Celebrating Fr. Greg
Funeral for Fr. Greg MacLeod held Sunday at CBU
People who knew the late Fr. Greg MacLeod best knew he would have approved of the lively fiddle tune that signalled the beginning of the celebration of his life on Sunday.
While celebrated in these parts for a life devoted to economic development and community building, those close to him also knew of his love of Cape Breton culture and a good ceilidh.
As such, his
Sunday funeral service was filled with
Cape Breton and Gaelic influences, ranging from the fiddle and piano selection performed by Brenda Stubbert and Doug MacPhee, to the solemn “Hymn of St. Columba” that Rita Rankin sang in Gaelic.
In the homily, Fr. Dan Doucet
suggested MacLeod’s love of music could be traced back to the influence of his mother.
It seems MacLeod often spoke of the “friendly club”’ his mother Rose was involved in and Doucet suspected that weekly social gathering was a precursor to the house ceilidhs MacLeod would often host.
Through his mother MacLeod also learned the virtue of kindness, while justice was learned from his grandmother. And Doucet said he was able to bring those two virtues together to bring about effective change.
“The different strengths of the two women were not lost on the young Greg,” he said.
“I believe Greg recognized the need for both kinds of strengths.”
Fr. Anthony O’Connor noted that it was appropriate to host the service at Cape Breton University because MacLeod worked tirelessly through the years to promote and develop the university.
Cecil Clarke first met MacLeod through work with BCA Holdings as Sydney Mines Renewal was being established in the aftermath of the closing of Cape Breton’s coal mines.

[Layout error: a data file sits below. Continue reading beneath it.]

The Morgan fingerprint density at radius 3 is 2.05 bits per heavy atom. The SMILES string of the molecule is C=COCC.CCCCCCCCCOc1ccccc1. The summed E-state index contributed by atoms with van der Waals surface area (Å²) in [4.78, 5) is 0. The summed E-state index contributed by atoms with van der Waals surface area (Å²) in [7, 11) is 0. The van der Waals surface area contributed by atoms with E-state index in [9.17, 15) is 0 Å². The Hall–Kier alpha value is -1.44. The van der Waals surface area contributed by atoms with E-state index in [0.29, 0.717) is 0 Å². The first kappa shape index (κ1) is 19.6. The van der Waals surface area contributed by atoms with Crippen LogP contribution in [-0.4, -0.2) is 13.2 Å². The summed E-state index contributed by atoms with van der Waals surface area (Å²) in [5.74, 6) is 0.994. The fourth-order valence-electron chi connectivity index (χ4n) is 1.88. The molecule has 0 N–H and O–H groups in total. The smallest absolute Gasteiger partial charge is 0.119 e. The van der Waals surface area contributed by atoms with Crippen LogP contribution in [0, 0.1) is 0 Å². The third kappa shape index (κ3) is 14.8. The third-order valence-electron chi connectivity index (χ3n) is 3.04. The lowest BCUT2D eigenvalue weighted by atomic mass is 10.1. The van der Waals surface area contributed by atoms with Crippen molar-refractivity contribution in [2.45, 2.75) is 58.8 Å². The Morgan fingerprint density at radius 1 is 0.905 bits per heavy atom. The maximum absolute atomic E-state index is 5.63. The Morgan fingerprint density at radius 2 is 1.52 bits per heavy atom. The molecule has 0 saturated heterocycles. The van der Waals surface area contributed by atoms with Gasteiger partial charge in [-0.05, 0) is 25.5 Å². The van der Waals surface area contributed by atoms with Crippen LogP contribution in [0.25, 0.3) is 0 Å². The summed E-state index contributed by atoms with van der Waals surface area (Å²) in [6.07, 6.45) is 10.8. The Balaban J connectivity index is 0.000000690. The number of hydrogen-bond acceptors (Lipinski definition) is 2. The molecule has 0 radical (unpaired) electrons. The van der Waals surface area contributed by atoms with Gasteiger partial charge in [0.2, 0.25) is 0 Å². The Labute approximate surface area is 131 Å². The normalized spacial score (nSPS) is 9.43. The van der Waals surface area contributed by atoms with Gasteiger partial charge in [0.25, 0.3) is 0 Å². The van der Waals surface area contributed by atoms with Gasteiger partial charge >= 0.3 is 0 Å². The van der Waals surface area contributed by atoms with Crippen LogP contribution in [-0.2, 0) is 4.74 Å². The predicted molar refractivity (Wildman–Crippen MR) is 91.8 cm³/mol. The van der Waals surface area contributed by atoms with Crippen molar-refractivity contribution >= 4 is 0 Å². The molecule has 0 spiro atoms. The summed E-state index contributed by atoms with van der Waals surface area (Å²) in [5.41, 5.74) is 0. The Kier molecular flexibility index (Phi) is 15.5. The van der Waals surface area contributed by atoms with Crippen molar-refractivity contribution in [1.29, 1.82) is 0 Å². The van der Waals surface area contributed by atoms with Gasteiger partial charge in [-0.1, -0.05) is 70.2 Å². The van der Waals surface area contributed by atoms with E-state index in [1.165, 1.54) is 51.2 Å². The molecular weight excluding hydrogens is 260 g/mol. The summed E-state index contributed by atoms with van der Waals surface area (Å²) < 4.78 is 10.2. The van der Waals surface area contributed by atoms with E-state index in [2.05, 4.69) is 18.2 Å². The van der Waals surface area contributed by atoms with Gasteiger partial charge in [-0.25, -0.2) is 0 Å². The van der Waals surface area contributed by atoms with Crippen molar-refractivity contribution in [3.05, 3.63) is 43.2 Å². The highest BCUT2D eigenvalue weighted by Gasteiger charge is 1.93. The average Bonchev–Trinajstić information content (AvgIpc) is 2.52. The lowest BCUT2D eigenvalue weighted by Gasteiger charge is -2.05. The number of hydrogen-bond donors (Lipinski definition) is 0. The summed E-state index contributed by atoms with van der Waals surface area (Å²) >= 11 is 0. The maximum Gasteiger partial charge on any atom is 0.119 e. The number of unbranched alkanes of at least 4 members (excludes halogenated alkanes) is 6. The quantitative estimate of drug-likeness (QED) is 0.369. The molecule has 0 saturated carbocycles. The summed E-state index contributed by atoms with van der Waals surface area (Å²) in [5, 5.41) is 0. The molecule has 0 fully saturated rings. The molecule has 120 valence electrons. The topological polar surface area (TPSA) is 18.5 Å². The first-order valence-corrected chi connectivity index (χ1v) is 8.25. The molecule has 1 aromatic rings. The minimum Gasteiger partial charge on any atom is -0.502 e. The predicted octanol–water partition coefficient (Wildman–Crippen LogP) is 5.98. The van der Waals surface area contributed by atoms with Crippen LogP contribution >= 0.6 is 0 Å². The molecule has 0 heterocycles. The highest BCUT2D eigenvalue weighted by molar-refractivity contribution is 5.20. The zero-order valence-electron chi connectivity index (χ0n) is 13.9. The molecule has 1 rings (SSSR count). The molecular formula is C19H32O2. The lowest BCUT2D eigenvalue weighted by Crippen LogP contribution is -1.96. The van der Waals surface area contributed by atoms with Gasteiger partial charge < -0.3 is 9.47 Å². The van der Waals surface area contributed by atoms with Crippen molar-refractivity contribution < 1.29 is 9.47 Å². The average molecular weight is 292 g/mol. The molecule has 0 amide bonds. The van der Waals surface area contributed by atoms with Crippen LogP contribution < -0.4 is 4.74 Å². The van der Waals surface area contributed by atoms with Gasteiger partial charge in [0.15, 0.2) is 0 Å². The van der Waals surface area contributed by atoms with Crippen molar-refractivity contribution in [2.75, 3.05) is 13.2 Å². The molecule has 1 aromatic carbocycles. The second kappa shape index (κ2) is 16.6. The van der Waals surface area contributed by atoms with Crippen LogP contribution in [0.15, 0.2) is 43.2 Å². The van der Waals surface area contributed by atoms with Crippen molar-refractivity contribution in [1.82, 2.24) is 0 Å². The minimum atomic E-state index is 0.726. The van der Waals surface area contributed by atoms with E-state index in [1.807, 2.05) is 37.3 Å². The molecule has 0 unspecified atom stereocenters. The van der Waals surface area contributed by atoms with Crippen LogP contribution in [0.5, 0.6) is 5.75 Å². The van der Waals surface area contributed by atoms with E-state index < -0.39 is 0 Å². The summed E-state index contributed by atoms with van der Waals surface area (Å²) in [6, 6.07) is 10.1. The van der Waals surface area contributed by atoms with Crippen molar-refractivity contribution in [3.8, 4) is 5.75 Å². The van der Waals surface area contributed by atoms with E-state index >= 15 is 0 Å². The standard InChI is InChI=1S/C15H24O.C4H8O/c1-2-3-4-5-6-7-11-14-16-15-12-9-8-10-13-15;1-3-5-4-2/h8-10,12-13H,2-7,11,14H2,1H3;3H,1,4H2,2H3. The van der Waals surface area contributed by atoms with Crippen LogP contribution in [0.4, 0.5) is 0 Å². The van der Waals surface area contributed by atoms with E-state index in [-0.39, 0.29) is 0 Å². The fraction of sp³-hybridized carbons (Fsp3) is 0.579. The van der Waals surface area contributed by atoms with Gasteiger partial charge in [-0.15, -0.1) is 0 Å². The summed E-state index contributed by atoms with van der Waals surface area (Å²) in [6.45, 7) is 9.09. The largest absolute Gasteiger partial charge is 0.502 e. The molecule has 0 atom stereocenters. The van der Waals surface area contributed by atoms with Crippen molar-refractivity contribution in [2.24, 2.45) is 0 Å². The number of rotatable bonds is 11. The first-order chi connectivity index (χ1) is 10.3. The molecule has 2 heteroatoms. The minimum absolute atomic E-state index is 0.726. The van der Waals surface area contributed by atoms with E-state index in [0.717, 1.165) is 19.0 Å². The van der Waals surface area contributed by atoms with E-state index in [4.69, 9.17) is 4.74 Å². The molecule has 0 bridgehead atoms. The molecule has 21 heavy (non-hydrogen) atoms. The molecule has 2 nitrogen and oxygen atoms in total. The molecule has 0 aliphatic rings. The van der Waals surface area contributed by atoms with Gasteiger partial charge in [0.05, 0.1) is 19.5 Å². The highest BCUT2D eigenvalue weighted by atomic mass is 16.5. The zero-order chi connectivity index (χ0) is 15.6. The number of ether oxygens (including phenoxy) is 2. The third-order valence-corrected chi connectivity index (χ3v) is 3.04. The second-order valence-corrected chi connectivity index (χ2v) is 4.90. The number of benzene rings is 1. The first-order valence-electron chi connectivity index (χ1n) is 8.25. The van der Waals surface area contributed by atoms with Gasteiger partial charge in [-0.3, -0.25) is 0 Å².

“Greg truly loved this community and loved the people of this community,” said the mayor of the Cape Breton Regional Municipality.
“Love doesn’t always mean to agree or to be ready to quickly judge, but you loved the community and saw all the good and that everybody could bring something to the table. Social and economic status didn’t matter. It is what you could contribute — big or small.”
Membertou Chief Terry Paul, called MacLeod a “mentor and a friend” who shared his life and committed “his heart and brilliant mind” to raising the standard of living for families across the island.
“Driven by a similar passion and commitment to our island we often found ourselves in the same room to have thoughtful and meaningful conversations about the future of our island,” Paul said.
“I look back at those moments with a deep respect and admiration for a kind man with a true love of community.”
Whether you agreed or disagreed with what MacLeod had to say or teach, Paul believes he reached his personal goal to encourage deep thought and inspire others to be more.
“Having to say goodbye today to such a crucial element of our island’s architecture is difficult,” he said.
“I hope that the MacLeod family and each of us are comforted by the knowledge that when you contribute to community the way Fr. Greg has, your energy continues on and has a lasting influence on many generations to come.”
More cultural music that would have been known to MacLeod closed Sunday’s service, including “Allez! Allez!” from the Acadian choir and finally a medley of the reels, beginning with a number known as “Father Greg’s Ceilidh Reel.”
A memorial mass for MacLeod will be held at Holy Family Catholic Church today at 11 a.m.
Pallbearers bring the body of Fr. Greg MacLeod into the Canada Games Complex at Cape Breton University on Sunday to begin his memorial service. He died on May 3 at the age of 81.
Faculty and staff of Cape Breton University are shown entering the Canada Games Complex at CBU on Sunday. They were on hand as part of the celebration of life of the Fr. Greg MacLeod who died on May 3 at the age of 81.